“Trust no one.”
It’s a phrase that’s often uttered, but no game has really delivered on the promise that lies within it. After all, you may find a traitor in your midst in a game, but it’s usually an isolated incident and always something you can know ahead of time with a little research. Lost Dimension‘s very premise takes on the challenge: anyone around you could turn on you at any moment. In fact, the game’s main adversary, a fellow appropriately named The End, comes across as the most trustworthy of them all: you can trust that he’s up to no good and messing with you at every turn.
Or can you? This is a game that revels in challenging your assumptions, and pays off just often enough to keep your suspicions high. READ MORE
With six games on the PS3, Atelier has become one of the most prolific JRPG series on the platform. Atelier Shallie: Alchemists of the Dusk Sea, the end of the Dusk trilogy and likely the last PS3 Atelier release, continues to refine the franchise’s mechanics, focusing on removing constraints to the systems and controls. READ MORE
Like clockwork, NIS America releases niche titles that, for the most part, will go under the radar, but manage to catch the eye of a few. A year after the success of The Guided Fate Paradox, a sequel makes its way onto North American PS3s. The roguelike formula seems to be working well, and with Haruhi Suzumiya artist Noizi Ito once again at the helm of creating characters once again, The Awakened Fate Ultimatum hopes to keep players hooked. READ MORE
Helldivers does not like you. Every time Arrowhead could have chosen to help you out they chose instead to hamper, and Helldivers is better for it. Buried beneath a Starship Troopers (movie, not book) veneer is a challenging and interesting twin-stick shooter. It is the job of the titular Helldivers to spread managed democracy to the bugs, the cyborgs and the illuminant. Super Earth is at war with all three races, and when they are all vanquished the war simply starts over, but if the bugs are defeated when you play for the first time then you’ll be fighting cyborgs and illuminant. READ MORE
Developers rarely attempt to focus on our teenage years in games, but when it does happen, it goes surprisingly well. I’m thinking of Gone Home or even the Persona series, which isn’t entirely about high school students yet the drama of that time in their lives is ever-present. Dontnod, the team behind 2013’s Remember Me, attempts something similar with Life is Strange, an episodic drama focused on an 18-year-old and her time in private school.
The first episode, Chrysalis, introduces us to a diverse cast of characters and a plot that seems to be heading in some interesting directions, complete with a science fiction twist that ties it all together.
The HBO adaptation of George R. R. Martin’s A Song of Ice and Fire series captures the raw brutality of the world in such vivid detail that there have been many moments that made me physically turn away. When Telltale announced it was going to set a game in this universe, I was highly skeptical that it could replicate this feeling. So far in the first two episodes of Game of Thrones: A Telltale Games Series, I have been very impressed at how well it has captured the necessary violence and inhumanity while blending it seamlessly with the political intrigue so indicative of the series. READ MORE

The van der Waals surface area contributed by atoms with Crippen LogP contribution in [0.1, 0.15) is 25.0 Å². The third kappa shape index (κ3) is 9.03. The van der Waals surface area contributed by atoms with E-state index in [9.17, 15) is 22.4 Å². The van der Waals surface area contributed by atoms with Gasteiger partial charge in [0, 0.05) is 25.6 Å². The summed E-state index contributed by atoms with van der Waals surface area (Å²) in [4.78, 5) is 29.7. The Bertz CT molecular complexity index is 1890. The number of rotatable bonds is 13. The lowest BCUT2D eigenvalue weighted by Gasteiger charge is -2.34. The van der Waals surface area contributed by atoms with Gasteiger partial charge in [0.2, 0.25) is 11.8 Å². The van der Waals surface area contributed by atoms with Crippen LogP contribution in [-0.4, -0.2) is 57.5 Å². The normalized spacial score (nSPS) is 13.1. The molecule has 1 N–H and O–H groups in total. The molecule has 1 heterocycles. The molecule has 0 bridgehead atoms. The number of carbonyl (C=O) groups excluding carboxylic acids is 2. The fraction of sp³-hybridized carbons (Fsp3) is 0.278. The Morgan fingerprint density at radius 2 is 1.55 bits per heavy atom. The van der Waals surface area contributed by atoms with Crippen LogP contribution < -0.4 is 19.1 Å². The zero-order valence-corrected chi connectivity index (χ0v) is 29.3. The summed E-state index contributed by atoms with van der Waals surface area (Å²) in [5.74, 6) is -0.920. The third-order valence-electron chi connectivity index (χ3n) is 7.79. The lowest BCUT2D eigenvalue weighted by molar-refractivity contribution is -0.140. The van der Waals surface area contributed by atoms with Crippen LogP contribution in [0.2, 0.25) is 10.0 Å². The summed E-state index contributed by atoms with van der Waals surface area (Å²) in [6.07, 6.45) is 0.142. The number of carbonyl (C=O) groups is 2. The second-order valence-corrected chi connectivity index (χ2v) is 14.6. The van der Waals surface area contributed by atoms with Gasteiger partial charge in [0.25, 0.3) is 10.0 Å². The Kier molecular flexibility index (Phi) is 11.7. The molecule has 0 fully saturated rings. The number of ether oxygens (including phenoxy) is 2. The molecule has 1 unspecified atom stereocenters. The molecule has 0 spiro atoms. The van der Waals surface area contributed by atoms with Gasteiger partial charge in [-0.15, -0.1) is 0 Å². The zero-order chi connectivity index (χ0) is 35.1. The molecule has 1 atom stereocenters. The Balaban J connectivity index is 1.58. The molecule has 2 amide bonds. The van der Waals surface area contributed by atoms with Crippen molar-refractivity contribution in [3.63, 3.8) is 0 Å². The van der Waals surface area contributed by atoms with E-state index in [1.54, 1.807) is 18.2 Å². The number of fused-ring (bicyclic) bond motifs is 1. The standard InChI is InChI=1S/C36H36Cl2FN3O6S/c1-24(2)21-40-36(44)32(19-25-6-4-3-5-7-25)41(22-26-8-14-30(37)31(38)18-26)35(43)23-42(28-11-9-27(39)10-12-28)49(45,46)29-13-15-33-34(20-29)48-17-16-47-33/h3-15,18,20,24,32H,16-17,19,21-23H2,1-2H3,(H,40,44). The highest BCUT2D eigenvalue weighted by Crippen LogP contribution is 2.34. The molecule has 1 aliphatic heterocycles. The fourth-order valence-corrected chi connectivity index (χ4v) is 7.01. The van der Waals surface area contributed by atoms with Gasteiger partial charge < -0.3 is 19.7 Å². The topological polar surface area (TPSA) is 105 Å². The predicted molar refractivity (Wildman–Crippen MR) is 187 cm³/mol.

Whenever an HD remaster is announced, certain things flow through your head. Will it play exactly as you remember it? Does the story live up to today’s standards? Has the way the developer looked at a game changed over time? Considering the state of affairs with the Resident Evil series, you find yourself asking these questions way too often. Cameras that (kind of) work? Action over tension? Co-op? Gratuitous amounts of ammo and inventory space? Back in 1996, these were probably the furthest things from any Resident Evil fan’s mind, but for better or worse, the series has survived six main numbered games and a number of spin-offs.
With Resident Evil HD Remaster serving as an upgrade to the 2002 remake, was it worth revisiting this entry for a third time? READ MORE
Saints Row: Gat out of Hell is short. There is absolutely no denying that. The implications of its short length, however, are that within 30 minutes of play, you’ll have traded out Gat for Kinzie, learned how to fly, unlocked the ability to summon imps to fight on your side, collected over 50 soul clusters and persuaded Shakespeare to fight on your side against Satan in your quest to save The Boss and keep him from being forcibly wed to Satan’s daughter Jezebel. READ MORE
Guilty Gear has been one of the premier franchises for developer Arc System Works. Past entries have delivered on being incredibly flashy, having top-notch sprite work and providing players with an awesome heavy metal soundtrack to keep in theme with the setting they deliver. However, it’s been some time since the main one-on-one fighter series has received any sort of proper entry (Accent Core Plus, released in 2012, was the fifth update of 2002’s Guilty Gear X2). While the updates have held us over for sometime, Guilty Gear Xrd –Sign– finally an appearance on consoles, serving as the first huge overhaul the series has seen and introducing the Unreal Engine to its gameplay. Were the overhauled mechanics worth the wait? READ MORE
When you think of Western RPGs, the name BioWare is bound to pop up. It has created some of the finest and most well-regarded titles in that genre, turning a once-modest studio into one of the foremost RPG experts. Despite BioWare’s rich history, many fans have been disappointed in its recent efforts, especially 2011’s Dragon Age II. The expectations for the third game in its large-scale fantasy series, Dragon Age: Inquisition, were cautiously optimistic.
No matter how you feel about BioWare’s modern titles, it’s safe to say Inquisition is a return to form for the team and a shining example of what it does best.